State Rep. Anna Eskamani discusses voter accessibility, money in politics, unemployment
State Rep. Anna Eskamani’s name has been floated as a potential gubernatorial candidate. The Orlando-area Democrat is non-committal on if or when she’ll declare a candidacy, but she’s spoken out on the need for her party to course correct to start winning elections- and is channeling the kind of movement that Stacey Abrams adopted in Georgia.
Eskamani joins Intersection to discuss voter accessibility, money in politics and reforming the unemployment system.
Eskamani supports the For the People Act, which is a sweeping reform package introduced to Congress that aims to get big money out of politics, expand the right to vote and enhance protections for the right to vote. She says these issues are important locally.
“The reality is, our governor has every intention to go backwards when it comes to expanding the right to vote, despite the fact that Florida had absolutely no cases of election fraud,” Eskamani says.
She says even though the governor bragged about how well Florida managed the 2020 election cycle, he’s promoting the idea that certain types of voter fraud exist in the state.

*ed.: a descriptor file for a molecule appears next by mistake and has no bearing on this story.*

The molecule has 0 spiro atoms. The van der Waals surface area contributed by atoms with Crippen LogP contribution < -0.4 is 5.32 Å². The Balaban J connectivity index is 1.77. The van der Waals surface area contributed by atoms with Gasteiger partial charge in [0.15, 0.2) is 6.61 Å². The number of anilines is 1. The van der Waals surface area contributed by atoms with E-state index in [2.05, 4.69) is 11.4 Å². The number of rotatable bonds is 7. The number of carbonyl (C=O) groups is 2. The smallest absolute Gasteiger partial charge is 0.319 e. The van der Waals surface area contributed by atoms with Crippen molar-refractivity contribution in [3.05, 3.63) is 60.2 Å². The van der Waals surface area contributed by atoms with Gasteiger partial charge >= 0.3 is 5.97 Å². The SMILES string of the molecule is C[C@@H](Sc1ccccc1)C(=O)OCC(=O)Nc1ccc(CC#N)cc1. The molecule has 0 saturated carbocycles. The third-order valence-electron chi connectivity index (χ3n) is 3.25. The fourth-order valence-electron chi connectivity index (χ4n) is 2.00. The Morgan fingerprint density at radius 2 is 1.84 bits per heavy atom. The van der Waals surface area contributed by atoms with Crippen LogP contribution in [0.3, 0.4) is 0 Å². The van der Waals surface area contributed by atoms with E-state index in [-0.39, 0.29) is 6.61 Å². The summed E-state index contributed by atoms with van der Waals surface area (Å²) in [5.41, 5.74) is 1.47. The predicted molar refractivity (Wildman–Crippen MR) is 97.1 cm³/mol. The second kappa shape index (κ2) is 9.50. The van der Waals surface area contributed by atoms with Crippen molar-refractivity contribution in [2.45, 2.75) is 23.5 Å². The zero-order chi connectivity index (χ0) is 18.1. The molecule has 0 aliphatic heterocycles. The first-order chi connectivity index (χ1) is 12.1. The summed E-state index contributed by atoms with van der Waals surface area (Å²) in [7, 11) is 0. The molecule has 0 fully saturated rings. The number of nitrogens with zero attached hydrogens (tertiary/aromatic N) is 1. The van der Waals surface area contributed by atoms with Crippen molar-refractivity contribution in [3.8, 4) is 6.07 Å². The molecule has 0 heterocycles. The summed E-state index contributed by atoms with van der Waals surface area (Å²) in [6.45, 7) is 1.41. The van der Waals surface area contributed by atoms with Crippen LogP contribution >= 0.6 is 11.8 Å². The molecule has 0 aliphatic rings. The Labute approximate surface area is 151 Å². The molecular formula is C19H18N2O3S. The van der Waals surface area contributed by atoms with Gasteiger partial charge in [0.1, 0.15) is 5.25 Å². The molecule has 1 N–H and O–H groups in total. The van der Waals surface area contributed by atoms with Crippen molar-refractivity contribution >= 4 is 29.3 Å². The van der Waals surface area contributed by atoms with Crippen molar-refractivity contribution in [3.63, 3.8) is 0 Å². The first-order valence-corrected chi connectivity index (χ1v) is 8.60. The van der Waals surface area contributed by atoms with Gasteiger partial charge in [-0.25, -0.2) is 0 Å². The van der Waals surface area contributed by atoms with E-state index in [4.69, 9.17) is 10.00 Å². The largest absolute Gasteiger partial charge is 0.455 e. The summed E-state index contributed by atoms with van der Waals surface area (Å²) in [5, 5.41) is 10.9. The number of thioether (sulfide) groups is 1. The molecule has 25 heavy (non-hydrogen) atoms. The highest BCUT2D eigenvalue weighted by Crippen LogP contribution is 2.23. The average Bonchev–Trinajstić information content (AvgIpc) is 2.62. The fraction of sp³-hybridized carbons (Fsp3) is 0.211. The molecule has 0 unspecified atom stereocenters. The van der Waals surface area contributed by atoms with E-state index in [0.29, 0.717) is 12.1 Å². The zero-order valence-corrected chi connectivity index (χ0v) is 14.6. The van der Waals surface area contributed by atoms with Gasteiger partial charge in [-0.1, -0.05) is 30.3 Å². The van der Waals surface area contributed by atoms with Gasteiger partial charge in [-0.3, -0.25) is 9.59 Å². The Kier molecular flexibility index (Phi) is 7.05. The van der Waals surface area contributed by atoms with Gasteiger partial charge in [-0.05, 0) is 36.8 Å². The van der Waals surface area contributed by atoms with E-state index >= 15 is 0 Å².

“He has now introduced a flurry of bills to completely rollback access to vote by mail to put into place these restrictions that are not even an issue in Florida, like ballot harvesting, which doesn't happen here,” Eskamani says.
She says some of her colleagues in the state legislature are making it harder to vote by introducing a bill that would require people to apply to vote by mail every single election cycle. Eskamani says this would affect seniors, who often vote by mail.
“We're intentionally creating barriers for those that have more efficacy compared to those that don't, and we shouldn't be pursuing efforts to make voting harder,” she says.
Eskamani says the For the People Act would set an even playing field for voters by getting big money out of politics.
“An everyday person will have just as much influence in the process compared to someone who has been buying their influence for generations now,” she says.
During the upcoming legislative session, Eskamani hopes to improve the unemployment system by increasing the weekly benefit amount, increasing the amount of weeks it’s available and adding more oversight. She says she’s frustrated by the lack of Republican interest to act on the issue.
“[We’ve had] not one hearing, not one discussion focused on the unemployment system in the Republican-majority legislature, despite the fact that many of my Republican colleagues campaigned on fixing the unemployment system,” Eskamani says.
Asked when she would make a decision on whether she will run for Governor, Eskamani says she’s focused on registering new voters as part of a political committee that aims to register 25,000 new voters in 2021.
“I'm really excited to be leading that role, and do whatever I can to get Florida into the right direction,” Eskamani says.